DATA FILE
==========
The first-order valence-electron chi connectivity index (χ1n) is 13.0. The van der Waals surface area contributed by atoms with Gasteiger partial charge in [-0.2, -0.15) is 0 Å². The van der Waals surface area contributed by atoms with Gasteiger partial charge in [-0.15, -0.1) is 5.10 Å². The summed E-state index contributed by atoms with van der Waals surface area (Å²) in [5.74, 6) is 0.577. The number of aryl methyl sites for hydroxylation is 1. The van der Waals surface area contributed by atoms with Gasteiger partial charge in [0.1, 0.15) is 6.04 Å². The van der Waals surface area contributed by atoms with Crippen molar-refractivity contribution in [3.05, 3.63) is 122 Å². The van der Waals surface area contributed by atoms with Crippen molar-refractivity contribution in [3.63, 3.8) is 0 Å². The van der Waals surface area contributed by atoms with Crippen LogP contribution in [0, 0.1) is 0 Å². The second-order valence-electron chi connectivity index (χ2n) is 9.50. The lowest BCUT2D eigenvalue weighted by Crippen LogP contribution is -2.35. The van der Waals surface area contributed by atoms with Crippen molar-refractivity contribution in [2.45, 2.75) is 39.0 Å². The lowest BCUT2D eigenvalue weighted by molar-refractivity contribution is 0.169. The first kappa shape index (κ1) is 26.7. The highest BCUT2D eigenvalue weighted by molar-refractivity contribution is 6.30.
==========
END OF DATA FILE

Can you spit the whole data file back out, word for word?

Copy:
The first-order valence-electron chi connectivity index (χ1n) is 13.0. The van der Waals surface area contributed by atoms with Gasteiger partial charge in [-0.2, -0.15) is 0 Å². The van der Waals surface area contributed by atoms with Gasteiger partial charge in [-0.15, -0.1) is 5.10 Å². The summed E-state index contributed by atoms with van der Waals surface area (Å²) in [5.74, 6) is 0.577. The number of aryl methyl sites for hydroxylation is 1. The van der Waals surface area contributed by atoms with Gasteiger partial charge in [0.1, 0.15) is 6.04 Å². The van der Waals surface area contributed by atoms with Crippen molar-refractivity contribution in [3.05, 3.63) is 122 Å². The van der Waals surface area contributed by atoms with Crippen molar-refractivity contribution in [3.63, 3.8) is 0 Å². The van der Waals surface area contributed by atoms with Crippen LogP contribution in [0, 0.1) is 0 Å². The second-order valence-electron chi connectivity index (χ2n) is 9.50. The lowest BCUT2D eigenvalue weighted by Crippen LogP contribution is -2.35. The van der Waals surface area contributed by atoms with Crippen molar-refractivity contribution in [2.45, 2.75) is 39.0 Å². The lowest BCUT2D eigenvalue weighted by molar-refractivity contribution is 0.169. The first kappa shape index (κ1) is 26.7. The highest BCUT2D eigenvalue weighted by molar-refractivity contribution is 6.30.